Topic:
GENETIC RESEARCH; MURDER; EVIDENCE;
Location:
EVIDENCE;

OLR Research Report


The Connecticut General Assembly

OFFICE OF LEGISLATIVE RESEARCH




February 24, 1994 94-R-0306

TO:

FROM: Lawrence K. Furbish, Assistant Director

RE: Masseuse Murder Case Involving DNA Evidence

You asked for information about an article that appeared in the Hartford Courant on July 30, 1992 concerning the discovery of a body in Monroe of a masseuse who had been missing and presumed murdered since 1988. The information in this report comes from newspaper articles about the case, except for that portion which deals with Judge Gormley's decision on the admissibility of DNA evidence.

In 1988 Tevfik Sivri made an appointment with Andre's Massage of Lyme for a masseuse to give him a massage at his home in Trumbull. On April 18 Carla Almeida came to Sivri's home shortly after 3:30 p.m. As was her custom, she verified his identity from his photo license and called her office in New Haven to confirm her arrival. She was never seen again. It was also her practice to call her office when she finished with a client and she never made this call. She failed to pick up her live-in boyfriend from work or her one-year old son from day care. Her van was later found abandoned in Bridgeport. The massage parlor reported her missing at 6 p.m.

The police went to Sivri's house where he lived with his mother; she refused to allow them to enter. When Sivri returned at around 7 p.m., he confirmed that Carla had been there but said she had left at 3:30. He refused to answer any more questions. Police obtained a warrant and searched the house three days later. They found that someone had lost a considerable amount of blood on the floor of the living room, but the area had been scrubbed with detergent. When police searched Sivri's car they found blood stains in the trunk. Apparently there was also a bullet hole in the trunk. Sivri had abandoned his car and fled the country. It is not clear from the articles we found when he returned and was arrested but he was.

Sivri's trial took place in Bridgeport Superior Court in January of 1992. The prosecutor was Jonathan Benedict, the defense attorney was John R. Gulash Jr., and the judge was Joseph Gormley Jr.. Sivri was charged with murder and the most significant thing about the case was the absence of a body. The blood from the living room floor was so diluted from the scrubbing that it was not possible to obtain any DNA for analysis. Dried blood scrapings were taken from the trunk of Sivri's car and, using DNA, these samples were matched against blood samples from Thomas Almeida, the victim's father and Evelyn Matias, the victim's mother. Two scientists from Cellmark Diagnostics, Inc. in Germantown, Maryland, one of three laboratories in the United States doing DNA testing, concluded that the blood scrapings came from a child of Almeida and Matias. Assistant State's Attorney Benedict had announced his intention to introduce the DNA evidence and defense attorney Gulash had announced his attention to oppose it.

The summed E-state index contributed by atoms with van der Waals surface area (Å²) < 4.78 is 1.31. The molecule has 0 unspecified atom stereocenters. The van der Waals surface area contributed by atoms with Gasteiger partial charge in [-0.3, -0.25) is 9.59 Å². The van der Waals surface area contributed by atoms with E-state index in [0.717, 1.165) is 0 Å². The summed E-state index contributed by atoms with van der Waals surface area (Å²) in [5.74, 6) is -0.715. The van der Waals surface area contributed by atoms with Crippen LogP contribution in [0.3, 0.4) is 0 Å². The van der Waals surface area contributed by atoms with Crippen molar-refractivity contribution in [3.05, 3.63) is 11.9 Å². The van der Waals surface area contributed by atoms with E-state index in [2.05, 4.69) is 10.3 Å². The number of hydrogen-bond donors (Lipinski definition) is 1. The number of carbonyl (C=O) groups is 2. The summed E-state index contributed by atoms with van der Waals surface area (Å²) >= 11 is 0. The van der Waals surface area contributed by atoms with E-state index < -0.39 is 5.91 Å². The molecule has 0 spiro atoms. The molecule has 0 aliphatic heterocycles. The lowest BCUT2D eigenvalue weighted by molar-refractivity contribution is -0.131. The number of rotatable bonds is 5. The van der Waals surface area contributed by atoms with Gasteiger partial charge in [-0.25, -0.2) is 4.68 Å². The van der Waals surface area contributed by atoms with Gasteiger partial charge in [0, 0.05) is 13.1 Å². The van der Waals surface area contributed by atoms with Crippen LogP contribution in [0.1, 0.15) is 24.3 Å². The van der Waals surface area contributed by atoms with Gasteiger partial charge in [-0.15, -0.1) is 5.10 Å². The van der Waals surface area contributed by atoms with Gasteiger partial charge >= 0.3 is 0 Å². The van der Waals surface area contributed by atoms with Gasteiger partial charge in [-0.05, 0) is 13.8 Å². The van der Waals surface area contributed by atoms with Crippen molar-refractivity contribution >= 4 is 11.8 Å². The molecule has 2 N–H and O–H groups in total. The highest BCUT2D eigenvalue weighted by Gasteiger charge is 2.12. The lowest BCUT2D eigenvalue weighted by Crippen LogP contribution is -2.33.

Judge Gormley proceeded to have what is known as a “Frye hearing” which is the test for admitting novel scientific evidence. This test is three pronged and, according to Judge Gormley, for the evidence to be admitted it must be established by a fair preponderance of the evidence that: (1) there is general acceptance in the scientific community of the theory underlying DNA identification and that the theory is capable of producing reliable results; (2) the techniques and experiments used by Cellmark are capable of producing reliable results in DNA identification and are generally accepted in the scientific community; and (3) the laboratory testing is accurately performed or the lab accurately performs the accepted scientific techniques in analyzing the forensic sample, thereby obtaining sufficiently reliable results within a reasonable degree of scientific certainty.